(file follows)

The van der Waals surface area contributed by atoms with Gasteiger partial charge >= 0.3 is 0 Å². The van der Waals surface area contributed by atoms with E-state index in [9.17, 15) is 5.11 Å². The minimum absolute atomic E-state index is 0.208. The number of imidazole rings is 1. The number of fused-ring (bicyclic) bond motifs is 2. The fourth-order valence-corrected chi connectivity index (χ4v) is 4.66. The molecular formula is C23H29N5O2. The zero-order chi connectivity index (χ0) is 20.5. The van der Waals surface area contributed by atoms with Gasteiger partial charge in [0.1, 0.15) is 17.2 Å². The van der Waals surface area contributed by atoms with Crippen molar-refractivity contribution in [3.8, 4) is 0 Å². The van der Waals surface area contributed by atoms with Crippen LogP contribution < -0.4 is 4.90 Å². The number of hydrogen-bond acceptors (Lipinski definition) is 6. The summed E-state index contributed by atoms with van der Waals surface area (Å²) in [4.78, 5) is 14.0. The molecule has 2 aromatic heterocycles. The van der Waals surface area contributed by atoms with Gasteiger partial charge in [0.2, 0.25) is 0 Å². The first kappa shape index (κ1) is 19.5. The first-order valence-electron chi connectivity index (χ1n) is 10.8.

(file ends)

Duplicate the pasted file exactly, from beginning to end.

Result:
The van der Waals surface area contributed by atoms with Gasteiger partial charge >= 0.3 is 0 Å². The van der Waals surface area contributed by atoms with E-state index in [9.17, 15) is 5.11 Å². The minimum absolute atomic E-state index is 0.208. The number of imidazole rings is 1. The number of fused-ring (bicyclic) bond motifs is 2. The fourth-order valence-corrected chi connectivity index (χ4v) is 4.66. The molecular formula is C23H29N5O2. The zero-order chi connectivity index (χ0) is 20.5. The van der Waals surface area contributed by atoms with Gasteiger partial charge in [0.1, 0.15) is 17.2 Å². The van der Waals surface area contributed by atoms with Crippen molar-refractivity contribution in [3.8, 4) is 0 Å². The van der Waals surface area contributed by atoms with Crippen LogP contribution < -0.4 is 4.90 Å². The number of hydrogen-bond acceptors (Lipinski definition) is 6. The summed E-state index contributed by atoms with van der Waals surface area (Å²) in [4.78, 5) is 14.0. The molecule has 2 aromatic heterocycles. The van der Waals surface area contributed by atoms with Gasteiger partial charge in [0.2, 0.25) is 0 Å². The first kappa shape index (κ1) is 19.5. The first-order valence-electron chi connectivity index (χ1n) is 10.8.